You are here

Multi-Site Accounting

Distributed companies and organisations have operations in different places.

  • In the same country.
  • In different countries.

They need to setup an accounting organisation that allows to have:

  • An acounting control for each entity (country or project)
  • Have a consolidated accounting.
    Data from the different accounting files need to be grouped together.

Multi-Site accounting

The Banana Accounting software is used by thousands of organisations and projects as a distributed accounting system.

Banana.ch has been a world pioneer in using blockchain technology, which faciltates the creation of a distributed accounting system.

Examples are:

  • Entities that keep track of accounting transactions in different places and integrate the data in one central accounting.
  • Projects accounting, with specific and detailed reporting, not available on the central system.
  • A Non-profit organization that has projects worldwide, lets each project keep their accounting, and the data are integrated in the central accounting system (See Helvetas - Blockchain decentralized accounting).
  • A large public organization that uses SAP, lets some organizations keep their accounting with Banana. (See Example of Kanton Basel City - German).
  • Companies with different branches, that operate in different countries, with different currencies and accounting setup.

When multi-site, distributed accounting makes sense

Organizations tend to centralize their accounting system, so that all data reside in one system only.
Cloud computing makes it easier for organizations to share a centralized system. But distributed accounting still is the best choice:

  • Connections are slow or costly. 
  • Using the central system is difficult:
    • Require specifically trained personal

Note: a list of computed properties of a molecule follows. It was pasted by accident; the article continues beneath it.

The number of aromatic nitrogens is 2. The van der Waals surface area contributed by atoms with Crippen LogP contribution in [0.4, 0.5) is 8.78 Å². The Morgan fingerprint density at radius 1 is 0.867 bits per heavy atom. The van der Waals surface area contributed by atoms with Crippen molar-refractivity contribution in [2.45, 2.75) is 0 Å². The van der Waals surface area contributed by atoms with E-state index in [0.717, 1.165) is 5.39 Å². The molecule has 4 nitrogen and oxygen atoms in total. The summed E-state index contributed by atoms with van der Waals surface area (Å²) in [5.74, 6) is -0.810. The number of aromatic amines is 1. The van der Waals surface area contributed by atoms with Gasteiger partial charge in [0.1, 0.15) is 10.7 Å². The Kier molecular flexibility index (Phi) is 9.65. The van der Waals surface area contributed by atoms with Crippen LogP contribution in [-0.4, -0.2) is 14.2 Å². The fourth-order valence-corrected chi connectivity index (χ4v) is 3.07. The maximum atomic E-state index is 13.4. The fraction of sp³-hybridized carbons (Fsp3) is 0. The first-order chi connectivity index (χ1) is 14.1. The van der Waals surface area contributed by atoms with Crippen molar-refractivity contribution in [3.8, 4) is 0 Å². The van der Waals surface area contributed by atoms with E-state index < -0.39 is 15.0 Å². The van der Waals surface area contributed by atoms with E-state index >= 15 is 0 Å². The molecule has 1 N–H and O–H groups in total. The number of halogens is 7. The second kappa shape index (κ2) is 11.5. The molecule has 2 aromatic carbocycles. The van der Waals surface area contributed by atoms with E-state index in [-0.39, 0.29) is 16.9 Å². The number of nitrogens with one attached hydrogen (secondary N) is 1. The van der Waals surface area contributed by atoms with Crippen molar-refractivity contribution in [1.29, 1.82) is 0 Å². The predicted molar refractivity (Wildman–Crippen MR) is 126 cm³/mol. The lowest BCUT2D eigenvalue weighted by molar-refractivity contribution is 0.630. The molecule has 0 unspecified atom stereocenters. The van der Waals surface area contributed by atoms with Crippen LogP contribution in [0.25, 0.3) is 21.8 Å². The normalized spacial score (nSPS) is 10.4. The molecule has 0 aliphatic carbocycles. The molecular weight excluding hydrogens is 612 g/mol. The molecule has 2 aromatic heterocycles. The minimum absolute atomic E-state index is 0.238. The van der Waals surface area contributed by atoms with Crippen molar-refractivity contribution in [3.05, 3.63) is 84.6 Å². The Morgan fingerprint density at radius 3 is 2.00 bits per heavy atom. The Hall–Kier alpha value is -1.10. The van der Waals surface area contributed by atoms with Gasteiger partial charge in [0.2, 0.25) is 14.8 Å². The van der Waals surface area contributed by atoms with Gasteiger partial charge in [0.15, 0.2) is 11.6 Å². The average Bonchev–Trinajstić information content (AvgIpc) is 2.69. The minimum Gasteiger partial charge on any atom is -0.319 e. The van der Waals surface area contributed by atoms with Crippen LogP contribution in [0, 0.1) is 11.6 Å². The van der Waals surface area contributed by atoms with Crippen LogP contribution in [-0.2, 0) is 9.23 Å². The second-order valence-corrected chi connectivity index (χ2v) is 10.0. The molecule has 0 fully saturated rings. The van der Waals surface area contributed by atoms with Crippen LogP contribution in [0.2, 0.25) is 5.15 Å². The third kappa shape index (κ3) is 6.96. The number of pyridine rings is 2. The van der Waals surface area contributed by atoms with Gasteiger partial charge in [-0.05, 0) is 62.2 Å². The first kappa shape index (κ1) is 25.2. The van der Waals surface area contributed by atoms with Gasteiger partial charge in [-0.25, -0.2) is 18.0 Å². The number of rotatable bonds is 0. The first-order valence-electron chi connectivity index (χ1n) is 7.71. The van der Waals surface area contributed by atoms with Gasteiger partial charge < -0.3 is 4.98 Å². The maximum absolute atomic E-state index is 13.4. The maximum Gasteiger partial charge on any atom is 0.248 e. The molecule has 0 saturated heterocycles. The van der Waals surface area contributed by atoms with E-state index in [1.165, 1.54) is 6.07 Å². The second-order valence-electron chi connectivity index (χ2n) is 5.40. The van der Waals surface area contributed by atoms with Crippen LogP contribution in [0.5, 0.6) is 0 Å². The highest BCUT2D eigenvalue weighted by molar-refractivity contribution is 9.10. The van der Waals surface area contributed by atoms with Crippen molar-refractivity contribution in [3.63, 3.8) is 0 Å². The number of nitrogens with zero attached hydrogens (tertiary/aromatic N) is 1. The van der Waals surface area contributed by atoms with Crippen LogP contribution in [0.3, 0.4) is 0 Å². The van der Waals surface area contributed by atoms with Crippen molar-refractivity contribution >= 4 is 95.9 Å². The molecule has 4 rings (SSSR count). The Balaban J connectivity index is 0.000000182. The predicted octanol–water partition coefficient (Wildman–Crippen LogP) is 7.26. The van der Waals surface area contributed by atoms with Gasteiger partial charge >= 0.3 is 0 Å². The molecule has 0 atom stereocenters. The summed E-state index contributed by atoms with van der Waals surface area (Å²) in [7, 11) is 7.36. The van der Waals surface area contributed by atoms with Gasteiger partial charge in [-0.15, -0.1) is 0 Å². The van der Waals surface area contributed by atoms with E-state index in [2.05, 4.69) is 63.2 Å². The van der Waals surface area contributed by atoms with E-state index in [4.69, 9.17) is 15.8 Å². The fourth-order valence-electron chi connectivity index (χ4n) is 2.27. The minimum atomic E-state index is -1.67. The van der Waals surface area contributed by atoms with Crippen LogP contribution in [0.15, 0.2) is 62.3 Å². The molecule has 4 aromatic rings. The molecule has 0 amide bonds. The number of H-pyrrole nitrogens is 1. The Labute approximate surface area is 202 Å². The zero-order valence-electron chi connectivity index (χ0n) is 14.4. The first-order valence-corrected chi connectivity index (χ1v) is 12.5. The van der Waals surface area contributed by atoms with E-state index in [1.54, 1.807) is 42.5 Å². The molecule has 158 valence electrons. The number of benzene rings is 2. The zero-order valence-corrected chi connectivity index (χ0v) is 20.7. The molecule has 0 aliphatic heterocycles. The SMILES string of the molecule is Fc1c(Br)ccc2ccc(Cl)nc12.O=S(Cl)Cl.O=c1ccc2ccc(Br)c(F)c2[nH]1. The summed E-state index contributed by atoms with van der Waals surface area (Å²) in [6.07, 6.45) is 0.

• Have high license costs.
    • It is not flexible.
    • Have a different workflow.
  • Local accountings have specific needs, and customizing the central system would be too difficult and costly:
    • different accounting plans and requirements
    • different legal requirements
    • different currencies.
  • Accounting documents are kept at the branch level.
  • Branches need a lot of flexibility but at the same time you do want to limit data access.
  • The different branches have few interactions.
  • There is no need to have all the detail-information in a central system.

In these cases it makes sense to have people in the branches use Banana Accounting.

Setting up the distributed accounting system

Organizations that use a distributed accounting system will then need to integrate the data in a central system, in order to have financial statements that include all branches and projects.

The data integration process must consider:

  • With what frequency the data need to be integrated (monthly, quarterly, yearly, ...).
  • The detail-transactions that need to be integrated in the central system.
  • Whether only summary data are being integrated in the main system.
  • How the data will be made available to the center.